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Is weight loss all in the mind? 5 things scientifically proven to maintain weight loss gains

Updated: Jan 6, 2023

Trying to lose weight, have you heard about the role of executive function?

The internet is full of new diets that will help you achieve your body image dreams. In January, many of us will start a new diet as part of our New Years Resolutions. Many diets are great for short-term weight loss, but does it last? Often the gains are short lived and we go back to our own patterns of eating and exercising, usually about late February! According to research, 80% of all new gym members beginning in January quit within the first five months.

Surprisingly, new research shows that the things that might help us lose weight at first, are fundamentally different from those that help us to keep the weight off longer term. Funnily enough though, many diets don't draw on the existing research of what works.

Research on what helps with permanent weight loss has been developing and, surprisingly, it's as much to do with how we think, as our behaviour.

According to scientific research, keeping the weight off for good requires these 5 things:

1. Being able to delay gratification

This means being able to resist particular foods and alcoholic drinks when around them. If you are one of those people like many of us that finds it difficult not to eat delicious treats when exposed to them, this means we may struggle with delayed gratification.

2. Setting realistic goals and keeping them top of mind

This means setting goal that I can achieve given that I still need the calories to get me through the day and for growth and repair of the body, but not so much that I've ingested too many calories. It means remembering my goals when rushing between meetings and having better oversight when thinking about eating a sugary doughnut to keep energised for the next thing.

3. Making plans for social eating and parties

Our love of partying and socialising (or even those who love it less but may still feel peer pressure) can be something that really messes up progress. We may all relate to the feeling of not wanting to spoil the fun or create a fuss or feeling the odd one out for not drinking or eating something. But gains can be lost fast and so holding on to plans and dietary needs are essential.

4. Physical activity daily routine

Whether it’s a daily walk or a daily cardio routine in the gym, sticking to a regular schedule of exercise is key to longer term change. This is one of those facts that personal trainers emphasise and aim to avoid us falling off the wagon.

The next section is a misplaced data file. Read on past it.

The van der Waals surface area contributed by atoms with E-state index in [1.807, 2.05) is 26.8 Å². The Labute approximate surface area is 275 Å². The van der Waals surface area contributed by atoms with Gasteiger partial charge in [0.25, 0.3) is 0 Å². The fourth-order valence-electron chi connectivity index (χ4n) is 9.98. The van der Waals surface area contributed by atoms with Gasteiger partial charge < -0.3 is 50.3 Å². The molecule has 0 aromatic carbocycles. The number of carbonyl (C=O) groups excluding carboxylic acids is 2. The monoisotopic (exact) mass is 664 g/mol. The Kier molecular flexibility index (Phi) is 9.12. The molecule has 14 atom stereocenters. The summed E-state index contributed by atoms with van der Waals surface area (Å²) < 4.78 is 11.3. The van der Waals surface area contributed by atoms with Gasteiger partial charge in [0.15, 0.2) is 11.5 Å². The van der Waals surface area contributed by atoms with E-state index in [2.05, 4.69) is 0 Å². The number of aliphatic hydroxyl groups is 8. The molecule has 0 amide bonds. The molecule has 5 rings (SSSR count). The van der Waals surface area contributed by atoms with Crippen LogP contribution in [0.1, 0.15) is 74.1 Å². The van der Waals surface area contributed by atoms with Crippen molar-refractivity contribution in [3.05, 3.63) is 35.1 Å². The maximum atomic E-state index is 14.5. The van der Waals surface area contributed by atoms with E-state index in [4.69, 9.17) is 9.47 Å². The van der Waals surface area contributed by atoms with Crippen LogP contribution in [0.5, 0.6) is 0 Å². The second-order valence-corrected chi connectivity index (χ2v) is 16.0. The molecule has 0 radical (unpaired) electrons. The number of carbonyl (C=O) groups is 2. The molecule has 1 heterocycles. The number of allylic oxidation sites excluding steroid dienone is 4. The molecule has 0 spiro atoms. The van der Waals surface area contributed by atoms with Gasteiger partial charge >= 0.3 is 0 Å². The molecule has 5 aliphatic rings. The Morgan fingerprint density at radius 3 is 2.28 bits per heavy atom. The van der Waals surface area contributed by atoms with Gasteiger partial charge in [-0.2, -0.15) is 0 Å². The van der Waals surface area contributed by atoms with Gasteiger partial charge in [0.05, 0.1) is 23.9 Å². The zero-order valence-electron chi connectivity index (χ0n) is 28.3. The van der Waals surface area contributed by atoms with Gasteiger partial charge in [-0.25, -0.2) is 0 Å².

5. Avoiding unhealthy behaviours

In the cold weather with reduced hours of day light, it’s very hard not to sink into another mini-series under blankets on the sofa. But binge watching can increase our sedentary behavivour, especially for those that work at a desk during the day.

Weight loss- is it all in the mind?

Achieving these 5 things seems straightforward but actually might be easier for some of us than others due to differences in our brains. Sticking to a diet or regime in different settings requires use of our executive function.

What's executive function got to do with staying in shape?

Executive function is the part of the brain responsible for planning and executing tasks, as well as switching across tasks and focusing attention. We use executive function everyday. Researchers find that people with high levels of executive functioning are much more able to stick to diets, than those with lower level of executive function. It also helps us to succeed at work and in studies.

The executive system involves the prefrontal cortex, basal ganglia and thalamus. Researchers find that when dieters have more success with weight loss, these parts of the brain are more active than in those that have less success with weight loss (to hear from some of these researchers click this video link here).

Executive function includes inhibition, working memory, planning, organization, and task-switching (Alvarez & Emory, 2006; Miyake et al., 2000; Suchy, 2009).

What researchers find is that the truth of weight loss is not sexy but it is common sense. People that plan for breaks in the routine are more likely to stick to their goals and manage changes and this ability to plan is linked to executive function.

Sadly, it's not the thought that counts when it comes to dieting!

Research finds that those that participants in weight loss studies that had a stronger intention to eat healthily but poor executive function were less likely to make healthy choices, than those that had a weak intention but had high executive functioning skills.

In other words, this suggests planning and will power is more important than positive intentions towards eating healthily.

The reason people that plan are able to maintain their weight-loss goals is that they "stick to the plan" in non-typical situations like eating in a restaurant or, attending an event. Whilst it’s hard to be “that guy” and bring your own substitute for a particular high fat and high carb dish, these are the small actions that contribute to lasting weight loss, researchers find.


Diets take hard work and commitment to goals. But, they also require planning and this is linked to our executive function skills.

Some of us have more advanced executive function than others. Fortunately, executive functioning skills can be improved. There's a range of cognitive strategies that can help with improving these skills, both in children and adults. When our executive function is not impaired, losing weight and sticking to a diet, whatever life throws at us, is more doable.

Further resources

We like this video about executive function in children by Sabine Doebel

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